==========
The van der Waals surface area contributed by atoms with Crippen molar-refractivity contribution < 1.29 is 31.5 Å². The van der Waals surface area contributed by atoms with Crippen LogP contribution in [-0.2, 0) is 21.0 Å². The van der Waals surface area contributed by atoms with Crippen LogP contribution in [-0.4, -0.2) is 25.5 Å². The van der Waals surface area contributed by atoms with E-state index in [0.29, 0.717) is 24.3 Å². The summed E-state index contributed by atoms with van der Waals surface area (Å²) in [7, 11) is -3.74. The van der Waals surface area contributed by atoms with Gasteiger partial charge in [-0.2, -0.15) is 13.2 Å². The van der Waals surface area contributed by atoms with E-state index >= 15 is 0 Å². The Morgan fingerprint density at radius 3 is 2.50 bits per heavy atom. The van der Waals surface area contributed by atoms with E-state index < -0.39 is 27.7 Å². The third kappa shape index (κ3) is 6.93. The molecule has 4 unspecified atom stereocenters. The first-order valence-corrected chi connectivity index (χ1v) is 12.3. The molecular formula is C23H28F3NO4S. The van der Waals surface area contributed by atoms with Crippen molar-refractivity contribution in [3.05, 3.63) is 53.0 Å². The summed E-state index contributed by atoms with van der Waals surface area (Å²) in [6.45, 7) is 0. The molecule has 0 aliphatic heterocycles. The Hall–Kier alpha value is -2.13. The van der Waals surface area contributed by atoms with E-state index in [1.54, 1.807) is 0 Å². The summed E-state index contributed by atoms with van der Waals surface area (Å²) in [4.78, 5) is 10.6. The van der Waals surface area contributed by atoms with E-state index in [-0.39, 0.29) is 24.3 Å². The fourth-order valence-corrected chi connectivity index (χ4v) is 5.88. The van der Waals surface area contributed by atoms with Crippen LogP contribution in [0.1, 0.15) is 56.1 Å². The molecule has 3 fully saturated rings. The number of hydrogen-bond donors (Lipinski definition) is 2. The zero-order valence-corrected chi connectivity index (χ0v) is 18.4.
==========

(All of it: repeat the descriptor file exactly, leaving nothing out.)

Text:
The van der Waals surface area contributed by atoms with Crippen molar-refractivity contribution < 1.29 is 31.5 Å². The van der Waals surface area contributed by atoms with Crippen LogP contribution in [-0.2, 0) is 21.0 Å². The van der Waals surface area contributed by atoms with Crippen LogP contribution in [-0.4, -0.2) is 25.5 Å². The van der Waals surface area contributed by atoms with E-state index in [0.29, 0.717) is 24.3 Å². The summed E-state index contributed by atoms with van der Waals surface area (Å²) in [7, 11) is -3.74. The van der Waals surface area contributed by atoms with Gasteiger partial charge in [-0.2, -0.15) is 13.2 Å². The van der Waals surface area contributed by atoms with E-state index >= 15 is 0 Å². The Morgan fingerprint density at radius 3 is 2.50 bits per heavy atom. The van der Waals surface area contributed by atoms with E-state index < -0.39 is 27.7 Å². The third kappa shape index (κ3) is 6.93. The molecule has 4 unspecified atom stereocenters. The first-order valence-corrected chi connectivity index (χ1v) is 12.3. The molecular formula is C23H28F3NO4S. The van der Waals surface area contributed by atoms with Crippen molar-refractivity contribution in [3.05, 3.63) is 53.0 Å². The summed E-state index contributed by atoms with van der Waals surface area (Å²) in [6.45, 7) is 0. The molecule has 0 aliphatic heterocycles. The Hall–Kier alpha value is -2.13. The van der Waals surface area contributed by atoms with E-state index in [1.54, 1.807) is 0 Å². The summed E-state index contributed by atoms with van der Waals surface area (Å²) in [4.78, 5) is 10.6. The van der Waals surface area contributed by atoms with E-state index in [-0.39, 0.29) is 24.3 Å². The fourth-order valence-corrected chi connectivity index (χ4v) is 5.88. The van der Waals surface area contributed by atoms with Crippen LogP contribution in [0.1, 0.15) is 56.1 Å². The molecule has 3 fully saturated rings. The number of hydrogen-bond donors (Lipinski definition) is 2. The zero-order valence-corrected chi connectivity index (χ0v) is 18.4.